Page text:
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When Newsstand first appeared on iOS way back in 2011, the idea was to give iPhone and iPad users the opportunity to buy individual issues of a wide variety magazines or newspapers. Or, they could subscribe and have them ‘delivered’ automatically to an iOS device whenever new content was added.
If, for example, you subscribed to the Times and Sunday Times, the day’s paper would be downloaded to your device over night and be waiting for you when you opened Newsstand in the morning. If you subscribe to TapSmart’s own Newsstand app, Swipe, you’ll know exactly how magazine subscriptions work.
However, from September when we’ll see the release of iOS 9, things will change dramatically. Newsstand the app will be no more. The way in which you read news and features on your iPhone will change, hopefully for the better.
Newsstand the app is being ditched, and replaced, or sort of replaced, with Apple News. The magazine and newspaper apps you’ve already downloaded will still be there, but they’ll be grouped as individual apps inside a folder, rather than in Newsstand. Any issues you’ve already bought will still be there in the app, and your subscriptions will still work as normal and any new issues will be downloaded automatically.
In some ways, this is not a surprising move from Apple. Newsstand has not been popular with either users or publishers. One reason for this is that while it exists as a separate app, it’s really nothing more than a front-end for the App Store, as you’ll know if you’ve ever searched for a newspaper or magazine in Newsstand. Another is that it behaves differently from other app and doesn’t allow the same gesture commands.
For publishers, because it’s tied to the App Store, it doesn’t help titles to be discovered by potentially interested readers.
From iOS 9 onwards, you’ll search for and download new magazines in the App Store, then buy issues or a subscription as in-app purchases.
The News app will feature two types of content. One from partners like The Guardian and Condé Nast, which will be formatted specially for the app, and the other pulled from websites, in the same way Flipboard does.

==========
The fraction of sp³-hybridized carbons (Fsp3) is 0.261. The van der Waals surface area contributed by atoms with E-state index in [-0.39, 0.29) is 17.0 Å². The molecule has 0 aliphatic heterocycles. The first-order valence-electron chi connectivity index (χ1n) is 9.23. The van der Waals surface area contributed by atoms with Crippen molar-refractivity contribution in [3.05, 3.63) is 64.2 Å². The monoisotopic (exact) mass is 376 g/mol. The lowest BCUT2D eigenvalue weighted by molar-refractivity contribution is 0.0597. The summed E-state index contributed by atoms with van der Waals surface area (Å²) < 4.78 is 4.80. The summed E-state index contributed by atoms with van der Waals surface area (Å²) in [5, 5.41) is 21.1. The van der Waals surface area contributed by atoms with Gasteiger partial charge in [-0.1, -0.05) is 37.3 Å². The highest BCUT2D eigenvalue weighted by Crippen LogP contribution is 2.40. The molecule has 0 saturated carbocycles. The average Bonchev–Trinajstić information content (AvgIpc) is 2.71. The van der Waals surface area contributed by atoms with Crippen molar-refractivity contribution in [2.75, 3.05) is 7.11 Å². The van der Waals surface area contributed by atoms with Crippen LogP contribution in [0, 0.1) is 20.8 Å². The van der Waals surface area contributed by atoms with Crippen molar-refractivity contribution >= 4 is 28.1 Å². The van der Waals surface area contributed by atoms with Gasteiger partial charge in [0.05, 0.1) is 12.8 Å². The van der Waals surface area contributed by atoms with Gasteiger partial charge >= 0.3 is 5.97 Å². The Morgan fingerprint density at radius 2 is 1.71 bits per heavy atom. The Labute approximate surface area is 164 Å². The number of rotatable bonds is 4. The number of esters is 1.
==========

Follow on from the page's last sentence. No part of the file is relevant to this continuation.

Apple’s app will have a few tricks up its sleeve, however. The first has its roots in Apple’s new Music app. Like Music, News will ‘learn’ what you like and will make suggestions for stories to read based on that. And, also like Music, it will have a team of human editors who will choose which stories to pull into the app and present to users.
The News app is currently in beta, but there are a few images of the interface on the web, and from those, News also looks similar to Music. Just as in Apple Music you’re asked to tell the app about your tastes in music the first time you launch the app, so in News you’re asked to choose at least three publications or categories you like to read. And just like in Music, News uses these to populate the For You section of the app.
The For You section will also (presumably – nothing is certain until it comes out of beta) be where content curated by the team of editors will be displayed, just as curated and edited playlists are displayed in Music.
Next to For You in the News app’s interface is Favorites. This is where you’ll find publications you’ve designated as a Favorite – like bookmarking a website in Safari. The Explore section pushes suggested channels and topics, and displays the top publications in their respective categories. This appears to be similar to the front page of the App Store, where editors choose apps and curated lists of apps to promote to users.
There are two more sections in the app; Search and Saved. Search is self-explanatory, and Saved works similarly to Flipboard or Pocket in that you can add articles as you come across them in a web browser and they’ll by synced with the app so you can read them later.
When it comes to reading articles, the app displays the headline and lead paragraph for stories. To read more you either tap the story or swipe upwards over it. What happens next may depend on whether the article in question is from a website or one of Apple’s content partners. For websites, you’ll see the web version of the story, according to AppleInsider. For content partners, according to Wired, stories will be ‘specially formatted for the app [and] will look especially sharp… with built-in photos, videos, and infographics.’
Not all content from Apple News partners will be specially formatted for the app. For example, Apple VP of software engineering Craid Federighi said the New York Times would initially make 33 stories a day available in the News app format. Other publishers are expected to publish a similar subset of stories for the app. Those stories will be hosted and delivered by Apple, unlike those pulled from the web. Publishers will retain ownership of the content and be able to sell adverts around it which will be displayed in the app. Apple will also sell iAds to be displayed in News.
The changes to Newsstand and the launch of News could mean we users get the best of both worlds. We keep our magazine and newspaper apps and can access them directly without having to go through Newsstand. And we get a brand new app which allows us to keep abreast of the news which interests us most, as well as providing a place to save articles we find on the web and want to read later.
If News is as good as Music, there’s a great deal to get excited about.